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A mission in jeopardy

<p>Canada should consider withdrawing its 2,500-strong military mission from southern Afghanistan next year unless NATO sends reinforcements to the area, an independent panel said yesterday.</p>

Pull out of Kandahar if NATO doesn’t pitch in, Manley report urges


Canada should consider withdrawing its 2,500-strong military mission from southern Afghanistan next year unless NATO sends reinforcements to the area, an independent panel said yesterday.



The troops, many trained at the Edmonton Garrison, are due to leave in February 2009 and so far, 77 Canadian soldiers have died. Polls show growing unease about the mission’s future.



Panel chairman John Manley, a former Liberal deputy prime minister, said Canada should insist that NATO send a battle group of at least 1,000 soldiers.



"If this cannot be mustered over the next year, then Canada should signal its intent to transfer responsibility for security in Kandahar," he said.



"The mission is in jeopardy. There simply are not enough troops to ensure that the job can be properly done."



About 1,200 Edmonton-based troops are heading to Afghanistan this month for a six-month mission.



At a deployment ceremony last week, local soldiers said goodbye to their friends and family while receiving a pep talk from military officials.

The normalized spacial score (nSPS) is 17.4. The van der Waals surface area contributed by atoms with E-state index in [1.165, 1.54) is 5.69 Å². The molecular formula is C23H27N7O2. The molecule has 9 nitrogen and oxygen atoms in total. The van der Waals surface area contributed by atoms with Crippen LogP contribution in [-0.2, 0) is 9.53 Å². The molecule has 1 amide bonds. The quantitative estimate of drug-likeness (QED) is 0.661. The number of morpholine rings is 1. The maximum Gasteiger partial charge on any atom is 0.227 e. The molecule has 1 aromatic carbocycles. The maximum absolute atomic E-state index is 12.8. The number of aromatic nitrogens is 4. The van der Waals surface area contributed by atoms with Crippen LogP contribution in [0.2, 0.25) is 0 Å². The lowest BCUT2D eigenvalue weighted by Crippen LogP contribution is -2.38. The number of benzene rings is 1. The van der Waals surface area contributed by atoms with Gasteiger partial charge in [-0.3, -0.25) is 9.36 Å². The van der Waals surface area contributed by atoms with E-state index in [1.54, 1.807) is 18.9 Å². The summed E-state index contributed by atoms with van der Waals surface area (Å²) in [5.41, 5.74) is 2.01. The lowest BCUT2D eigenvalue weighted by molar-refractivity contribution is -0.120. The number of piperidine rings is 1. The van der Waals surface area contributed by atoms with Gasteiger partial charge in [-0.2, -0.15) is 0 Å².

"We’re tragically losing people," said Lt. Gen. Andrew Leslie. "But in part, it’s a soldier duty, wherever a nation sends them, to fight a good fight."



The panel said yesterday, however, that it had identified "harmful shortcomings" in the NATO effort. These included the failure to send enough troops to the south and a top-heavy command structure.



Extra NATO soldiers would allow Canada to shift its focus gradually from combat to training Afghan national security forces, the panel recommended.



The minority Conservative government could fall over the issue since Prime Minister Stephen Harper has promised that Parliament will have the final say on withdrawing the troops.



He wants to keep Canadian soldiers in Afghanistan until at least 2011, but the three opposition parties are against the idea of the combat mission lasting beyond February 2009.



Liberal Leader Stéphane Dion declined to comment on the Manley report, saying he had not read it yet.


—with files from Reuters





 
 
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